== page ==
Picture of the day -
July 5, 2007
Stop-action photo of a waterfall
|Image courtesy of Doug Thomson.
Waterfalls create some of the most beautiful scenes in nature, and
over the years I have featured a number of them as "Pictures of the
Day". After all, there is something about silky-white water rushing
over the brink of a precipice that calms the nerves and melts away
the cares of the day.
When photographers set up their equipment in preparation for
photographing a waterfall, they typically set the camera to use a
slow shutter speed in order to blur the motion of the flowing water.
This creates that gorgeous silky-white look of flowing water that
we're all familiar with. But to capture today's mesmerizing image,
photographer Doug Thomson used a fast shutter speed to "freeze the
action" - and the result is a real eye-opener!
When we look at a waterfall with our naked eyes, we see the flowing
water much as it looks in the typical waterfall photograph. The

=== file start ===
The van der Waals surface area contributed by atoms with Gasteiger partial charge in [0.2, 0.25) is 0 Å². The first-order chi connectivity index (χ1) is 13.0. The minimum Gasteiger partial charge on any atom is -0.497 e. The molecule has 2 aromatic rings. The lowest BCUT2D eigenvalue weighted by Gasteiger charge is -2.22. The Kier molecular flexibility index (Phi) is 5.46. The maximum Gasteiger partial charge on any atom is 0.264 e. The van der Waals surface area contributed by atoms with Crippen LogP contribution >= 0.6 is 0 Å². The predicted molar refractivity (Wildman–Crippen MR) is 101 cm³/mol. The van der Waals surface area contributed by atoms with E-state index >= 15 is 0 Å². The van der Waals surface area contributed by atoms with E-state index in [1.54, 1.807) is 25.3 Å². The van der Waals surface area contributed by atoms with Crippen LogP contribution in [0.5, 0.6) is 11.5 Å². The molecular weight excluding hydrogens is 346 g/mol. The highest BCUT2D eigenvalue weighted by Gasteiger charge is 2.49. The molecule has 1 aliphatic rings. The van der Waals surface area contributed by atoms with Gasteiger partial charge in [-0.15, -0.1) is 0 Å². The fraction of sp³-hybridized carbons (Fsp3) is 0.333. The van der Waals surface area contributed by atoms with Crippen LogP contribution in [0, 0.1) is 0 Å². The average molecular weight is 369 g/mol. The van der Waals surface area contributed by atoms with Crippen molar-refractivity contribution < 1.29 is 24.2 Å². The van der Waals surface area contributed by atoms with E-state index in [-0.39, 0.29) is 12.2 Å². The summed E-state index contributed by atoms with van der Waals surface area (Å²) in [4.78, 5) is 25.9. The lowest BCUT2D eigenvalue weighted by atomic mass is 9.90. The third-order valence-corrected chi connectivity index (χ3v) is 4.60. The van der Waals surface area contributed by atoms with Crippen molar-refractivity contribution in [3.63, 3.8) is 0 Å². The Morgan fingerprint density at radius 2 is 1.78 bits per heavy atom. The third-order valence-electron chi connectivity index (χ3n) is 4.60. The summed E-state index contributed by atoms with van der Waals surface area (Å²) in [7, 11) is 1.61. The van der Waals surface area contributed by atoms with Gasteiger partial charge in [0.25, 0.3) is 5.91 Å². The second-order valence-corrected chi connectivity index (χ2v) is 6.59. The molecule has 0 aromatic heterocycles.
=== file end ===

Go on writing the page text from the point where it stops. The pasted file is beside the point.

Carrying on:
human eye is incapable of reacting fast enough to objects in motion
to discern the discrete drops of water as they plunge through the
air on their way to the bottom of the falls. What our eyes really
see are a rapid-fire series of "snapshots" with the brain "filling
in the gaps" to make it appear that that we're seeing something akin
to a motion picture. But a camera has the ability to "stop the
action", allowing us to see a single "frame" of that "movie" of a
fast-moving object - hence the ability to see individual water
droplets falling through mid-air in Doug's amazing photo.
Like most everyone else on the planet, I just love watching
countless gallons of silky-white water flow over a waterfall, but
thanks to Doug's wonderful image it's easy to see that it's actually
just an optical illusion created by the slow reaction time of my
very own eyes!
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